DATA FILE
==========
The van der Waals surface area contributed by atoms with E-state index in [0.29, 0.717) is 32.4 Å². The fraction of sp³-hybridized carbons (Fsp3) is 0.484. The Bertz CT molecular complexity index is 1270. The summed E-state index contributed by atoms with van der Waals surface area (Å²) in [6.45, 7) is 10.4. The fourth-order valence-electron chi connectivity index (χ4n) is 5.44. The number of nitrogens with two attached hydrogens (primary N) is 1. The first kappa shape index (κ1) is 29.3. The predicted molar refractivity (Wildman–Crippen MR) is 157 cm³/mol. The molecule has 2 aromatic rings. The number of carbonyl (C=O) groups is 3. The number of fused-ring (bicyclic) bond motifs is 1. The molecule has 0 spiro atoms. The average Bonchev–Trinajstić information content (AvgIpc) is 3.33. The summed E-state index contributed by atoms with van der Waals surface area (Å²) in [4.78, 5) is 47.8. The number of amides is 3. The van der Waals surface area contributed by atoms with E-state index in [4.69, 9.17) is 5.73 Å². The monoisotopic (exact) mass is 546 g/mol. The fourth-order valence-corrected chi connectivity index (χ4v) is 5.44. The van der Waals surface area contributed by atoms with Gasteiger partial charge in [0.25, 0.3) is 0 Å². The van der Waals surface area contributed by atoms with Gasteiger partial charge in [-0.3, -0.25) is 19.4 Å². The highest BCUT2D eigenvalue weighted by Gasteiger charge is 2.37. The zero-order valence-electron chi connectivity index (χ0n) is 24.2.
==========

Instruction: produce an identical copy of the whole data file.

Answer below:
The van der Waals surface area contributed by atoms with E-state index in [0.29, 0.717) is 32.4 Å². The fraction of sp³-hybridized carbons (Fsp3) is 0.484. The Bertz CT molecular complexity index is 1270. The summed E-state index contributed by atoms with van der Waals surface area (Å²) in [6.45, 7) is 10.4. The fourth-order valence-electron chi connectivity index (χ4n) is 5.44. The number of nitrogens with two attached hydrogens (primary N) is 1. The first kappa shape index (κ1) is 29.3. The predicted molar refractivity (Wildman–Crippen MR) is 157 cm³/mol. The molecule has 2 aromatic rings. The number of carbonyl (C=O) groups is 3. The number of fused-ring (bicyclic) bond motifs is 1. The molecule has 0 spiro atoms. The average Bonchev–Trinajstić information content (AvgIpc) is 3.33. The summed E-state index contributed by atoms with van der Waals surface area (Å²) in [4.78, 5) is 47.8. The number of amides is 3. The van der Waals surface area contributed by atoms with E-state index in [4.69, 9.17) is 5.73 Å². The monoisotopic (exact) mass is 546 g/mol. The fourth-order valence-corrected chi connectivity index (χ4v) is 5.44. The van der Waals surface area contributed by atoms with Gasteiger partial charge in [0.25, 0.3) is 0 Å². The van der Waals surface area contributed by atoms with Gasteiger partial charge in [-0.3, -0.25) is 19.4 Å². The highest BCUT2D eigenvalue weighted by Gasteiger charge is 2.37. The zero-order valence-electron chi connectivity index (χ0n) is 24.2.